Canadian Housing Update 13: Toronto Lawns Look Like a Mayoral Race is Starting

Supply has increased and Home Sales have decreased

Justin Lim
August 11, 2023
May 31, 2024
Canadian Housing

Supply has hit a 10-year high in the GTA of over 21,000, as lawns are starting to look like a mayor race is going on in Toronto. As expected, the Toronto downtown pricing has spread to areas just outside the urban centre into the GTA. The supply is more concerning than normal as the number of homes sold has also decreased, which is even more surprising. We did expect some of the same in Vancouver but instead, they saw a price decrease as supply has overcompensated for that demand. Lastly, we will revisit the employment scenario in Canada and its effect on housing.

Key Numbers

Toronto Central Prices Up 7-8%
GTA Prices Up 2-3%
Toronto Suburb Prices Flat
Active GTA Listings Up 15%
Vancouver Central Prices Down 2%
GVA Prices Down 2%
Vancouver Suburb Prices Down 2-5%
Active GVA Listings Up 20%


Price Increases Spread from Downtown Toronto to the Greater Toronto Area

Active GTA Listings Crosses over 20,000 as Supply Rises

Employment in Focus and its Effect

Price Increases Spread from Downtown Toronto to the Greater Toronto Area

We anticipated the price increases downtown to start to spread across the Greater Toronto Area and this appears to be taking shape as GTA prices have risen by 2-3%. With the high prices downtown, it’s not surprising to see people starting to look a little further out to purchase a home. This is a ripple effect and generally gets smaller the further out it goes, which is being flooded with an increase in supply.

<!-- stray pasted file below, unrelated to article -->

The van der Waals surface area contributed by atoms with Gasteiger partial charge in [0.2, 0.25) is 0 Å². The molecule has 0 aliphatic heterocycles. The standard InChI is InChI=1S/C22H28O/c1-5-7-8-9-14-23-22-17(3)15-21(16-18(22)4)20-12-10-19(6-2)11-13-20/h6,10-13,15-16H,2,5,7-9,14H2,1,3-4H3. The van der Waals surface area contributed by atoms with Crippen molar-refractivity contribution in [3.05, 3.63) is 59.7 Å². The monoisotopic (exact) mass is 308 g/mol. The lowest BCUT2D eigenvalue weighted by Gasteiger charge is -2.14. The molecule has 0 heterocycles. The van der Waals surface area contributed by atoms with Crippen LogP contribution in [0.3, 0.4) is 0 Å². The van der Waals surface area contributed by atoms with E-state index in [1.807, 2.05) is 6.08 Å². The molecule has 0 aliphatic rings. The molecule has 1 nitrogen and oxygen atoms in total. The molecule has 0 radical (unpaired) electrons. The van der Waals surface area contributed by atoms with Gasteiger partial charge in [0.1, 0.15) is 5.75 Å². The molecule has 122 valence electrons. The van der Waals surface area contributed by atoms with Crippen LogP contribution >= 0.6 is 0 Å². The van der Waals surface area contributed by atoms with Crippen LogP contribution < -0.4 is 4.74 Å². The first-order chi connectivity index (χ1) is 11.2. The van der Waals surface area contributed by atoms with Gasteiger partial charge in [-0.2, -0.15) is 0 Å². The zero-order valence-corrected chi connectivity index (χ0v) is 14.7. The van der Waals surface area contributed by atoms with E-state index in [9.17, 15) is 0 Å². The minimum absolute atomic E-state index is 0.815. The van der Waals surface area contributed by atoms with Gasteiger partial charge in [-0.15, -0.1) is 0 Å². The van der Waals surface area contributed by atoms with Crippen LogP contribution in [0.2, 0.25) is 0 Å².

Downtown median prices have now exceeded the highs of 2022, taking about 2 years to recover from the most recent drop.  This brings the 5-year return on this metric to a total of 18%, or about 3.5% a year. This is below the 15-year average of 6% per year. The 15-year time frame is interesting because this would date back to 2009 or right after the Great Recession. The 6% annualized is unlikely to be repeated given it is coming off a very low recessionary level. It is also interesting to point out that housing over the past 5 years has just kept up with inflation, if you were to subtract out inflation the growth would be essentially zero. 

Active GTA Listings Crosses over 20,000 as Supply Rises

Supply continues to grow for the 5th consecutive month, which is expected given the season, but the acceleration is higher than normal. 


With supply growing we are also seeing a decrease in Houses Sold which is below the levels in April. If anything as the spring season progresses this number should be increasing with supply but it is not, which is not good for the housing market. 

Employment in Focus and its Effect

Housing prices are either restricted or supported by employment and the consumer's spending ability. We are currently in a rising unemployment environment which is very rare for Canada and the last time we saw this was 2008/2009. The only exception was COVID lockdowns, but the government did supplement income during that time and money supply greatly increased. While the current employment level is important the direction of those levels is very important. 


Since 2008/2009 unemployment has been steadily decreasing, which means more people are becoming employed over time, which would increase the home-buying pool. If unemployment is rising this would reduce the home-buying pool. Essentially if this is the case, every month we lose potential buyers. A more apples-to-apples comparison is the increase in full-time employees vs. the increase in housing starts. We do this because part-time employees cannot afford a home, potentially only a full-time person can, and in most cases, it would take 2 full-time employees for each home.